Classical Arabic - English Dictionary

by Edward William Lane (1801-1876)

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فيهج ق قأب


Arabic Letter ق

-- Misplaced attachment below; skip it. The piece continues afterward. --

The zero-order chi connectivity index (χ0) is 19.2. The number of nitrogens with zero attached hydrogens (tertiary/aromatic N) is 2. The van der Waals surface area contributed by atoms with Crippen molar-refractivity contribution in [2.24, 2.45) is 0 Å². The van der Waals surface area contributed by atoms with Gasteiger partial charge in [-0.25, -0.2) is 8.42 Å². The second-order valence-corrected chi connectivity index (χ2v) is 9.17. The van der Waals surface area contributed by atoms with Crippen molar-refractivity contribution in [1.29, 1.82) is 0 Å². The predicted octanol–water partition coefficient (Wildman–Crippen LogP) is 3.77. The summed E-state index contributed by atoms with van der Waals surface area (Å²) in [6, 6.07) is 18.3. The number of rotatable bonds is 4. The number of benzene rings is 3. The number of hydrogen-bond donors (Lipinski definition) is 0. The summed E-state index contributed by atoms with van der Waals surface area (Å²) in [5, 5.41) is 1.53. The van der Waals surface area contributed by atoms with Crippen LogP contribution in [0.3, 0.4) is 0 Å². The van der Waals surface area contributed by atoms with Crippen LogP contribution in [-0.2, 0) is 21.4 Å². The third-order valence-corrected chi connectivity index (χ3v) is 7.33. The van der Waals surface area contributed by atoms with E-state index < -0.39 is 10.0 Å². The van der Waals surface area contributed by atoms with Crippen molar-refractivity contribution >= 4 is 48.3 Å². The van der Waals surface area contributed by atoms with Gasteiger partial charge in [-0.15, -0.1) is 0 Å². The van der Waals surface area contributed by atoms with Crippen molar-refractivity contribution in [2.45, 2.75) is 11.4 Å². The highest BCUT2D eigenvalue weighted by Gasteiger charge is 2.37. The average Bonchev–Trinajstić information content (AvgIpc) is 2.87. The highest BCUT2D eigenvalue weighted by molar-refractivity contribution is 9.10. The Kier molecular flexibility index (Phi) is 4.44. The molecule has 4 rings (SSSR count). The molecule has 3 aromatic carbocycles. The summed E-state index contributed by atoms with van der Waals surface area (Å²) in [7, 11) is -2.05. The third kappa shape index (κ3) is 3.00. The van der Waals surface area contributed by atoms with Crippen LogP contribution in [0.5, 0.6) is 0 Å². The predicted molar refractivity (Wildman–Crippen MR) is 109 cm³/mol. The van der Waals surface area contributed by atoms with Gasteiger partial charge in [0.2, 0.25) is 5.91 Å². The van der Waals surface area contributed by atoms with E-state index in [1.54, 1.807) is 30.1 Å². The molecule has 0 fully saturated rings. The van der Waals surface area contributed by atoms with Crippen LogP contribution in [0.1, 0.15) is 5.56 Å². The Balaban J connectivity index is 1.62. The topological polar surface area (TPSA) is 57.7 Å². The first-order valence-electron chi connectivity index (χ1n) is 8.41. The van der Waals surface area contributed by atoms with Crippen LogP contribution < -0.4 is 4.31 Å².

The twenty-first letter of the alphabet: called قَافٌ. Respecting its pronunciation as the title of the fiftieth chapter of the Ḳur-án, see صاد, in art. صود. It is one of the letters termed مَجْهُورَة [or vocal, i. e. pronounced with the voice, and not with the breath only]; its place of utterance is between the root of the tongue and the uvula, in the furthest part of the mouth; and it is of the strongest of the letters, and of the most certain of them in sound. (TA at the commencement of باب القاف.) It is sometimes pronounced like the Pers. گ, i. e. الكَافُ المَمْزُوجَةُ بِالقَافِ; in which case it is termed القَافُ المَقْعُودَةُ [?]: this mode of pronouncing it is well known as of the dial. of the people of El-Yemen [and others]: Ibn-Khaldoon says that it is of the dial. of Mudar; and that some of the people of the [Prophet's] house are so extravagant as to assert that recitation in prayer is not rightly but with this letter thus pronounced. (MF and TA voce جُلَّنَارٌ.) It has been substituted for one letter, i. e. ك, [as some say,] in the instance of أُكْنَةُ الطَّائِرِ [for which they sometimes said أُقْنَة]. (MF and TA at the commencement of باب القاف. [It is there added that a pl. of أُكْنَة has been heard, but not of أُقْنَة, and this is a sign of the originality of the former: but أُقَنَاتٌ is mentioned as pl. of أُقْنَة in art. اقن in the TA.])

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